5. Use common sense, part II. Dial down the obsessiveness. There really is no reason to go crazy sanitizing items that come into your house from outside, like groceries and packages. For it to be a risk, the delivery person would need to be infectious, cough or sneeze some droplets on your package, you touch the droplet, then touch your face, and then it invades your respiratory epithelium. There would need to be enough viral load and the virions would need to survive long enough for you to get infected. It could happen, but it’s pretty unlikely. If you want to have a staging station for 1-2 days before you put things away, sure, no problem. You also can simply wipe things off before they come in to your house – that is fine is fine too. For an isolated family, it makes no sense to obsessively wipe down every surface every day (or several times a day). Door knobs, toilet handles, commonly trafficked light switches could get a wipe off each day, but it takes a lot of time and emotional energy to do all those things and they have marginal benefits. We don’t need to create a sterile operating room-like living space. Compared to keeping your hands out of your mouth, good hand hygiene, and cleaning food before serving it, these behaviors might be more maladaptive than protective.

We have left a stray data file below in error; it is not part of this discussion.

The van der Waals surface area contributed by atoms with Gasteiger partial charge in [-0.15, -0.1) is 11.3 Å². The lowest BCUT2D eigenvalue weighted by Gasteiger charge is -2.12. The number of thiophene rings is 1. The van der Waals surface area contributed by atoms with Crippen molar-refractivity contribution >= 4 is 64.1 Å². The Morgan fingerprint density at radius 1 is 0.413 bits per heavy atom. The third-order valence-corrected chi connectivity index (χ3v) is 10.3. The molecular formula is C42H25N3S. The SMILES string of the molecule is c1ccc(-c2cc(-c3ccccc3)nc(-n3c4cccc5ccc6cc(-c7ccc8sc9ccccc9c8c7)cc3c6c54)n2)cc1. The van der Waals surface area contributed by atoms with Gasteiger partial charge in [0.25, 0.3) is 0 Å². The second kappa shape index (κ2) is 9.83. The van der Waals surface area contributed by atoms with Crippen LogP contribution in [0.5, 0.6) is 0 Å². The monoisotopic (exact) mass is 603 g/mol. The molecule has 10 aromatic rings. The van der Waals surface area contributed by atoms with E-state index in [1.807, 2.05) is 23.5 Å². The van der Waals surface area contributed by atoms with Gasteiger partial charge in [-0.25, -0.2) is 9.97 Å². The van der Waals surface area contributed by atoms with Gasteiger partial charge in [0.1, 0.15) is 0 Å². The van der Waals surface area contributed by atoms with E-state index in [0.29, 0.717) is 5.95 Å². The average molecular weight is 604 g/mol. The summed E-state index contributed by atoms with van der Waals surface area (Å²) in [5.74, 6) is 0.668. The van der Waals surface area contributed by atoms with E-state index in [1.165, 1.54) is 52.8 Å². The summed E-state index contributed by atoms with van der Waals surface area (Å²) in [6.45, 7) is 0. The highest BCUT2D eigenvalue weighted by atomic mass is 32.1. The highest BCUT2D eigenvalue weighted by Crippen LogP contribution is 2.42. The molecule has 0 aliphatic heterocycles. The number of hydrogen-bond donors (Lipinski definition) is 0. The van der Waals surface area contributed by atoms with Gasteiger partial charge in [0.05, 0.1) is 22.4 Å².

6. There are few absolutes, so please get comfortable accepting some calculated risks, otherwise you might be isolating yourself for a really, really long time. Figure out how you can be in public and interact with people without fear.

We are social creatures. We need each other. We will survive with and because of each other. Social distancing just means that we connect differently. Being afraid makes us contract and shut each other out. I hope we can fill that space created by fear and contraction with meaningful connections and learn to be less afraid of each of other.

We are social creatures. We need each other. We will survive with and because of each other. Social distancing just means that we connect differently. Being afraid makes us contract and shut each other out. I hope we can fill that space created by fear and contraction with meaningful connections and learn to be less afraid of each of other.


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A Warning We Should Not Ignore

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While I’ve cut back on how much time I am spending reading various articles, posts, news reports, and time spent on social media, tweets, etc. (Facebook is a thing of the past for me now), I continue to follow what for me are a few reliable sources of information.